Department of Physics & Astronomy
University of New Mexico

Thesis and Dissertation Defenses

Learning, Optimizing, and Simulating Fermions with Quantum Computers

Presented by Andrew Zhao

Fermions are fundamental particles which obey seemingly bizarre quantum-mechanical principles, yet constitute all the ordinary matter that we inhabit. As such, their study is heavily motivated from both fundamental and practical incentives. In this talk, I will explore how the tools of quantum information can assist us on both of these fronts. I will primarily do so through the task of partial quantum state learning, a critical bottleneck in quantum simulation algorithms, particularly for currently available, imperfect quantum machines. As a consequence of developing fast learning protocols, I also articulate how the nature of fermions requires special consideration (in contrast to other types of particles). Finally, I will show how fermions appear in unexpected computational tasks by drawing surprising connections to a hard classical optimization problem. This insight leads to new avenues for tackling the classical problem through the established toolbox for fermionic simulation.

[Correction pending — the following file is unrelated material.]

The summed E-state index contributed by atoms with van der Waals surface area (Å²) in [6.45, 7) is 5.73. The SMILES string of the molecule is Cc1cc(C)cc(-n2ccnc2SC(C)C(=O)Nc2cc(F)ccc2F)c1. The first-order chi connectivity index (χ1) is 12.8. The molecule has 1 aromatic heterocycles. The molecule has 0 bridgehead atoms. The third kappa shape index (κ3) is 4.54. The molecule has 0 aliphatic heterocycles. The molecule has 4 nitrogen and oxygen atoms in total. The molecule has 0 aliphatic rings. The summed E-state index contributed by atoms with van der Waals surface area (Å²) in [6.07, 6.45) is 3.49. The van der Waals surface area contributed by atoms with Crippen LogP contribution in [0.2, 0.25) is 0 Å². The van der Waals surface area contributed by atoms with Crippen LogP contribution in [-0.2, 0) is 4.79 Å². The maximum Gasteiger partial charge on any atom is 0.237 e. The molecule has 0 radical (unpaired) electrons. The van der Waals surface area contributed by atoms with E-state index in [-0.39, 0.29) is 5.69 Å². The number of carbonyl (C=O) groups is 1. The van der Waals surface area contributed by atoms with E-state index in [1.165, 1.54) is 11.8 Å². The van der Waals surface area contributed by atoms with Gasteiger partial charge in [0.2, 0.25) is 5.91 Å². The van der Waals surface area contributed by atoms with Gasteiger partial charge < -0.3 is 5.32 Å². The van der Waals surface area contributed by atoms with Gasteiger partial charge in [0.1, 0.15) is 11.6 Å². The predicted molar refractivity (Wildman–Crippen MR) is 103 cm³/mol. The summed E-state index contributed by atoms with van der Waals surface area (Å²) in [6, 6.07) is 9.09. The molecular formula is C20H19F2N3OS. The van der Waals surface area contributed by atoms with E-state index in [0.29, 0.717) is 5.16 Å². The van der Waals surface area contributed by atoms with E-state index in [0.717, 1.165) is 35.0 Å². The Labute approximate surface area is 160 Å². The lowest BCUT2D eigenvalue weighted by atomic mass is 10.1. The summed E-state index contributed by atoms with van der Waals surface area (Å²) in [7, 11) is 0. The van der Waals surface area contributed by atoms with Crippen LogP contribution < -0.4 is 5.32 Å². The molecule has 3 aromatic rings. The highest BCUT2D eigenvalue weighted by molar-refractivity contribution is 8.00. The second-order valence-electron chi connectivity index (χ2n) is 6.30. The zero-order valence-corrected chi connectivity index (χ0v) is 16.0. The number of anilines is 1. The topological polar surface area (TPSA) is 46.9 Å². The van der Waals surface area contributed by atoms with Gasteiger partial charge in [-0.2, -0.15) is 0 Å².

3:30 pm, Thursday, November 30, 2023

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